Defendant affirms, further, that in May of 2011, she learned that Missirlain had been arrested for fraud based on his failure to pay withholding taxes in excess of $400,000.  In July of 2011, Greystone’s subscriptions to Monster.com, Careerbuilder.com, Newsday and Pennysaver were suspended for non-payment, and the staff learned that Greystone’s headquarters building was scheduled for public auction.  In addition, Greystone’s human resources manager resigned.

Defendant avers that she is the primary provider for her family, and needed employment on which she could depend.  Accordingly, she resigned from Greystone on November 15, 2011 and began working for Green Key one week later.  Defendant affirms that she took no information of any kind from Greystone when she resigned.  Green Key directed Defendant not to bring any customer lists or other documentation that would violate the Agreement, and Defendant complied with that directive.  Defendant affirms that she is, and will remain, in compliance with her obligations under the Agreement, except that she maintains that the fifty (50) mile radius restriction in the Agreement is overbroad and unenforceable.

Supreme Court described the arguments for and against the injunction:

Plaintiff submits that it has demonstrated its right to the requested injunctive relief by establishing a likelihood of success on the merits by demonstrating that Defendant breached the Agreement.  Plaintiff argues that the Restrictive Covenant is enforceable in light of 1) the special and unique nature of Plaintiff’s services, 2) the limited temporal and geographical limitations in the Restrictive Covenant, and 3) Defendant’s acknowledgment of the reasonableness of those restrictions when she signed the Agreement.

Plaintiff also argues that it has established irreparable injury without the requested injunctive relief in that it will sustain a loss of business that is difficult to quantify.  Finally, Plaintiff submits that a balancing of the equities favors Plaintiff because there is no evidence that Defendant will be harmed by the requested injunctive relief, while Plaintiff faces a substantial loss of business without the requested restrictions.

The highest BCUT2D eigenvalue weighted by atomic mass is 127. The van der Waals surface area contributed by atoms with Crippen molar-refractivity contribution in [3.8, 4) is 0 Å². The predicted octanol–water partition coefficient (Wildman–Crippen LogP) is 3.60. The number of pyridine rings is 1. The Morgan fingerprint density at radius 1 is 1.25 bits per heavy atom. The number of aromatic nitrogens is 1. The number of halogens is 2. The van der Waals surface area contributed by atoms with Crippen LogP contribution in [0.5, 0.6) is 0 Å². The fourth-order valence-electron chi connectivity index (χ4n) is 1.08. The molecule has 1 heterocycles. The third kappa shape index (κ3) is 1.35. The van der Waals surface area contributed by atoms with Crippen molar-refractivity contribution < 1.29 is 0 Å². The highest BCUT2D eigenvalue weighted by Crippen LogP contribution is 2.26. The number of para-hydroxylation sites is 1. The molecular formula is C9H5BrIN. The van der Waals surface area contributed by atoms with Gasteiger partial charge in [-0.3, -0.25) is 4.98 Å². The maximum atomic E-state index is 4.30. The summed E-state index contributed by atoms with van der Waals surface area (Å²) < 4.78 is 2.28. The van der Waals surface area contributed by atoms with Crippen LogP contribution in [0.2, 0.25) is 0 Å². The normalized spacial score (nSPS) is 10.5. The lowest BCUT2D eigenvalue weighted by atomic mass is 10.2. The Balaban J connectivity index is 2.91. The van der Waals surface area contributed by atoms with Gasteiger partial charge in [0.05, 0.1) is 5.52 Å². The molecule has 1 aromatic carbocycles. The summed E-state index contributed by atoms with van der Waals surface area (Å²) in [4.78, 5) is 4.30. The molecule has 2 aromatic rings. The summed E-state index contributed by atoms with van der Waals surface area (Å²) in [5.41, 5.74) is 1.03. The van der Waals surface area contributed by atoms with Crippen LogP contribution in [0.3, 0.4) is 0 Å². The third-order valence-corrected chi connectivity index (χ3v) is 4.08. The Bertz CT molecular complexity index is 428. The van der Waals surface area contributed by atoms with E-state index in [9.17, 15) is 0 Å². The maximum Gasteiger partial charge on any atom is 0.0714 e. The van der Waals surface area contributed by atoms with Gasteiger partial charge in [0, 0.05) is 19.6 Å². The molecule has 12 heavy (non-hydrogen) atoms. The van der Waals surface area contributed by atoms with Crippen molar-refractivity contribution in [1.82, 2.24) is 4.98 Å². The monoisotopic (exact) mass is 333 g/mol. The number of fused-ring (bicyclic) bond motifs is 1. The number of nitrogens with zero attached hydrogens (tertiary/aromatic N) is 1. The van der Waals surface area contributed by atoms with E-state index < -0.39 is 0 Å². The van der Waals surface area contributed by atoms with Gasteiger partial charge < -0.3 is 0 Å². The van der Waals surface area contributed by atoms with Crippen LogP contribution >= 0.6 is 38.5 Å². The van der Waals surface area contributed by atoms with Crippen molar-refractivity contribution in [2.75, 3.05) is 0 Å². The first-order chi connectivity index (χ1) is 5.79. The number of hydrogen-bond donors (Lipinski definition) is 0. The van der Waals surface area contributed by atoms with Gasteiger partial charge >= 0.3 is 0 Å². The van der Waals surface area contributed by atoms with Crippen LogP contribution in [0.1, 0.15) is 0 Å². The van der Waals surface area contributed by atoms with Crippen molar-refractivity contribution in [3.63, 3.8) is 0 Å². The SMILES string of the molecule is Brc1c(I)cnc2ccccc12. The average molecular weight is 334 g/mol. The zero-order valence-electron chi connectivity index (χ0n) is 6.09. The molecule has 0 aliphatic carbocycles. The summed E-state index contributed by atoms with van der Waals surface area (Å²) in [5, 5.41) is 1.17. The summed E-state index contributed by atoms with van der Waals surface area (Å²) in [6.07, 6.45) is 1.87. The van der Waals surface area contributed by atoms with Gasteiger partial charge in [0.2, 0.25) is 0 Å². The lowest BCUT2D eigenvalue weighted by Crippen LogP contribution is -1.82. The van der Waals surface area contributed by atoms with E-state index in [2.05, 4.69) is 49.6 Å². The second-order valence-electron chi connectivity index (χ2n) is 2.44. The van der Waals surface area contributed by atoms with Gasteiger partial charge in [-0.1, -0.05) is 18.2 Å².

Defendant oppose Plaintiff’s application, submitted inter alia that 1) there are no protectable trade secrets or confidential information in the temporary staffing industry as it is the type of business that relies more on “common sense, cold calling, advertising and being a good salesperson”… 2) Greystone cannot demonstrate irreparable harm in light of the fact that Greystone voluntarily published its customer lists in connection with its bankruptcy filings; 3) Plaintiff has not demonstrated that Defendant shared any of Plaintiff’s information with Green Key, or used Plaintiff’s information to Green Key’s advantage; 3) the Agreement is unenforceable because its restrictions are “anti-competitive and coercively overreaching”… 4) the information that Plaintiff characterizes as trade secrets does not warrant trade secret protection because it is readily ascertainable from publicly available sources; 5) the Restrictive Covenant is unreasonable in time and geographical scope; 6) the requested injunctive relief would impose an undue hardship on Warner by preventing her from soliciting business from a wide range of businesses, with whom Greystone does not have an exclusive agreement; and 7) the public would be harmed by the enforcement of the restrictions in the Agreement which would prevent Green Key from competing in the temporary staffing industry and deprive the public of the benefits of that competition.